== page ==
In the past, many applications were built without architecture. It seemed convenient: no planning costs and faster prototyping. But over time, complex applications turned into an uncontrollable cruiser that rushed at full speed toward the iceberg.
It was then that architecture became a real life jacket. A well-designed application is easier to extend, modify, test, debug, and understand. Application architecture is an art, the art of designing and building massive and scalable systems.
In today's article, we will compare the most common architectural solutions: monolith vs. microservices vs. serverless.
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A monolithic architecture is a traditional software model that is a single unit that works autonomously and independently of other applications. A monolith is often referred to as something large and clumsy, and these two words describe well a monolithic architecture for software design. A monolithic architecture is a separate large computing network with a single code base in which all business tasks are combined. To make changes to such an application, you must update the entire stack through the code base and create and deploy an updated version of the interface that is on the service side. This limits the work with updates and is time-consuming.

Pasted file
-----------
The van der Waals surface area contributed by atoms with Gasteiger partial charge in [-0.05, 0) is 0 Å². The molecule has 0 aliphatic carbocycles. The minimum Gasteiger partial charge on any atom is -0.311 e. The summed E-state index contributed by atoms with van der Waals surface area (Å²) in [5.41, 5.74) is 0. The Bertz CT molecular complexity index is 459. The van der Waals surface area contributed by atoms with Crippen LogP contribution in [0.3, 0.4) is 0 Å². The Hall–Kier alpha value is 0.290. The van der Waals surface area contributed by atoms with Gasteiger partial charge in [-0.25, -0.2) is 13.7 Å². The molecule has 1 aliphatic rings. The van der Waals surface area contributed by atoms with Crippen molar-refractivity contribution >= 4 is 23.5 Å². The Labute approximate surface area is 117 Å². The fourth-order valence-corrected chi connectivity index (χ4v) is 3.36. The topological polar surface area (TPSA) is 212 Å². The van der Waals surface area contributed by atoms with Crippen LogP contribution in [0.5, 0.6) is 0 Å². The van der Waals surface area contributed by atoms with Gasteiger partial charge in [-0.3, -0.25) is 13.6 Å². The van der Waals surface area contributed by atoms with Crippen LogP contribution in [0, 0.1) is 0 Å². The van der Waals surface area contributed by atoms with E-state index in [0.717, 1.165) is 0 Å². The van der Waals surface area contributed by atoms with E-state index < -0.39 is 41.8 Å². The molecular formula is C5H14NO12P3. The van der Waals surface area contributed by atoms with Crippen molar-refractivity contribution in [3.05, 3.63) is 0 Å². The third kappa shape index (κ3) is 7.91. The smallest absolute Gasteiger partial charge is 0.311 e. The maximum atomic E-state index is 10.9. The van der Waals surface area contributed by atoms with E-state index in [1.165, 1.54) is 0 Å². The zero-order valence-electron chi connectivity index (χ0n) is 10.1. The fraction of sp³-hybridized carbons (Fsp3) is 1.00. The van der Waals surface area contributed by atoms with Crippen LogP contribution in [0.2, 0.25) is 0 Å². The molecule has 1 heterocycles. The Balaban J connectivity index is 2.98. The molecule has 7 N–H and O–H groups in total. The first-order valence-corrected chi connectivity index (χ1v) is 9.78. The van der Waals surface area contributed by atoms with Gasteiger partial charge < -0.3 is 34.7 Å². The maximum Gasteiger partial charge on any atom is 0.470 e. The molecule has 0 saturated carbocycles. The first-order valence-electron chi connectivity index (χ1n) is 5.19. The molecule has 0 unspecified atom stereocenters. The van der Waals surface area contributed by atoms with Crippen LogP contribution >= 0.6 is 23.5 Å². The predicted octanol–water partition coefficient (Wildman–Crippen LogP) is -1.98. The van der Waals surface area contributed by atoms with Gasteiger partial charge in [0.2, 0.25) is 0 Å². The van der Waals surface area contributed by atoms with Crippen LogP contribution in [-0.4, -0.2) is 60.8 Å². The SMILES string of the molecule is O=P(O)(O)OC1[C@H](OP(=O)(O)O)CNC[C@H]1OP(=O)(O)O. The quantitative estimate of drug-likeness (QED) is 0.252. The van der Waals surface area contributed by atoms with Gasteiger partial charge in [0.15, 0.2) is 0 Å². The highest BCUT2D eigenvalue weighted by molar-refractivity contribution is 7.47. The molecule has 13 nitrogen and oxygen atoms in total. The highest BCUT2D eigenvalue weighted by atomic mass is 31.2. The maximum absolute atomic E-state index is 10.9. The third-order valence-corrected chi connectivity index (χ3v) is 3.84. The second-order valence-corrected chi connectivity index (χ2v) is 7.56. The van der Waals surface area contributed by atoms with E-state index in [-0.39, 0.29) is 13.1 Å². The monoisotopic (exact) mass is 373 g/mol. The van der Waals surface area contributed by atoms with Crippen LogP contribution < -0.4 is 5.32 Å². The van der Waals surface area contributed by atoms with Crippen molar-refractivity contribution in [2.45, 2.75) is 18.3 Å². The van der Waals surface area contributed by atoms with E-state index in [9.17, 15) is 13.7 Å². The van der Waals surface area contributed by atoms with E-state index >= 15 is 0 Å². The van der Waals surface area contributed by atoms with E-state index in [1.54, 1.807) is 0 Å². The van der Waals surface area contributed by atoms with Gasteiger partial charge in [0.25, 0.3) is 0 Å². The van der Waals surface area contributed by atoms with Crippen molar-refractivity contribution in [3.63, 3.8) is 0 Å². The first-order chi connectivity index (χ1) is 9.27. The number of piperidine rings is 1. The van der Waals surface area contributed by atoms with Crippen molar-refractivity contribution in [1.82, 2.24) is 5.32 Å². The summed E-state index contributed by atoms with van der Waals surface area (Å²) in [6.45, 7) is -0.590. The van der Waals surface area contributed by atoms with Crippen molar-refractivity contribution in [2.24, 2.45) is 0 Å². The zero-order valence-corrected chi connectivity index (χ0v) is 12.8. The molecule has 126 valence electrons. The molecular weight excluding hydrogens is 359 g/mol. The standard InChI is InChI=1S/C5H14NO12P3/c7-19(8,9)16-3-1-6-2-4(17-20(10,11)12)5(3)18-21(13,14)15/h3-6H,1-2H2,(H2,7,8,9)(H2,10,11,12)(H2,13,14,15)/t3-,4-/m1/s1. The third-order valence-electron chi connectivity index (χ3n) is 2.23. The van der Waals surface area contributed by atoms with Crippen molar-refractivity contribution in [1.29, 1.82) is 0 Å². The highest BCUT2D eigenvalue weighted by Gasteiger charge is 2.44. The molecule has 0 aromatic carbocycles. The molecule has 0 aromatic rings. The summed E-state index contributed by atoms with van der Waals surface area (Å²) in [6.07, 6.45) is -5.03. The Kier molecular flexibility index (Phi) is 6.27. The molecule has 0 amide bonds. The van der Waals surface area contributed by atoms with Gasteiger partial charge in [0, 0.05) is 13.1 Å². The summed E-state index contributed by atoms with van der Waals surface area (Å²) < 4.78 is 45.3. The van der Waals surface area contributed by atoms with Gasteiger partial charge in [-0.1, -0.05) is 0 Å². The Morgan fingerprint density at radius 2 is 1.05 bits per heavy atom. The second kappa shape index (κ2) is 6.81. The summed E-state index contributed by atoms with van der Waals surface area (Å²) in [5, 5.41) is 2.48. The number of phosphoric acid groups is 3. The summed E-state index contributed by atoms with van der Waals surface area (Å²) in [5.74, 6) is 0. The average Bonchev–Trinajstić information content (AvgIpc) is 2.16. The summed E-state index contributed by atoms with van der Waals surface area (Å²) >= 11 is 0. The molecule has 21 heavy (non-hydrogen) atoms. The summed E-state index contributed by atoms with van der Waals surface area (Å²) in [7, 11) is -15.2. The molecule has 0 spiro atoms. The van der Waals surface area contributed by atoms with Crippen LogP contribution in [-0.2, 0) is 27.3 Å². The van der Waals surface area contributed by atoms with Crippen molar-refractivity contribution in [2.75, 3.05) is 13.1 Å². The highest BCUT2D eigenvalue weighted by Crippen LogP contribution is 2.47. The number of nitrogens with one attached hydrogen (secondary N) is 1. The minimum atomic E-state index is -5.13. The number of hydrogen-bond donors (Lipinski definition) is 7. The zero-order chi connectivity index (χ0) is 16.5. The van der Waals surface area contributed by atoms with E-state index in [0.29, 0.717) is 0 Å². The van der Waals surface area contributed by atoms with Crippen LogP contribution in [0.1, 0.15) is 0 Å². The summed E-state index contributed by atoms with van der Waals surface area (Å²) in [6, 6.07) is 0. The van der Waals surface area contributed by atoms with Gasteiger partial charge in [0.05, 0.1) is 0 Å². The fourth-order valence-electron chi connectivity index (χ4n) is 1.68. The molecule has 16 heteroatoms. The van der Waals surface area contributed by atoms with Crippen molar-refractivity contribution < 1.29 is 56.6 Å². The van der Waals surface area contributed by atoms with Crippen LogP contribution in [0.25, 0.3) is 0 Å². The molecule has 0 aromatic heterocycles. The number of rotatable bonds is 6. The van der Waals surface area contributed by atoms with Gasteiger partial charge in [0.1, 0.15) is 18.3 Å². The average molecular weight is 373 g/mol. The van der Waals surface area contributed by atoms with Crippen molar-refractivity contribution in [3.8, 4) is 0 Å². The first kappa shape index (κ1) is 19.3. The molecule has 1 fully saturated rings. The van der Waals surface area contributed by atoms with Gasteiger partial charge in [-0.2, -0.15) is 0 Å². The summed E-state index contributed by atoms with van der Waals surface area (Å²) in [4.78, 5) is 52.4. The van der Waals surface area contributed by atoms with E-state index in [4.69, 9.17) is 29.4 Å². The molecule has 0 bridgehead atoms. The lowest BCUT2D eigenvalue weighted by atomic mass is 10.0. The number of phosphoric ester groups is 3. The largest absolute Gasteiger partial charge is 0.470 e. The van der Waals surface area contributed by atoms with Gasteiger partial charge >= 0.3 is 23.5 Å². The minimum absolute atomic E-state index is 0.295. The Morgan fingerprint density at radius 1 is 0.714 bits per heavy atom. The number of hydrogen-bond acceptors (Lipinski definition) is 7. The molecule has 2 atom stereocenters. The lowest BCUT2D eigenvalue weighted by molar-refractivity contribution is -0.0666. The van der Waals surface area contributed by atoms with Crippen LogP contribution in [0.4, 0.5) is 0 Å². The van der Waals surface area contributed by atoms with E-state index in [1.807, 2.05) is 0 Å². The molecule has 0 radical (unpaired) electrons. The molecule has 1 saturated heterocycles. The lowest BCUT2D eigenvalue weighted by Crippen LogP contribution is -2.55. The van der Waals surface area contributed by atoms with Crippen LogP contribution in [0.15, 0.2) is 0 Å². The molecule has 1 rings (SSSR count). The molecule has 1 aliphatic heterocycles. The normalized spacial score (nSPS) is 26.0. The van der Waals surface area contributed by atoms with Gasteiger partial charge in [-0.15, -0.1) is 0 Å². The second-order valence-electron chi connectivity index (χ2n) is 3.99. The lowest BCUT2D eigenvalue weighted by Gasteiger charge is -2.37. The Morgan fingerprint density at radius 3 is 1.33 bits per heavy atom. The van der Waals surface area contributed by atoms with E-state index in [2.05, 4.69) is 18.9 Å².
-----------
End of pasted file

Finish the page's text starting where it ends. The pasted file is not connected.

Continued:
Monoliths are great to use in the early stages of projects to make deployment easier and not require too much mental effort to manage the code. This allows you to immediately release everything that is in a monolithic application.
Pros of Monolith
1. Easy development and easy launch of the program
Due to the fact that all development is concentrated in one place, it is easier to integrate tools for lightweight development, the same directories or libraries. Plus, if you need to change program elements, you don't need to make changes separately in different places — everything is done in one place.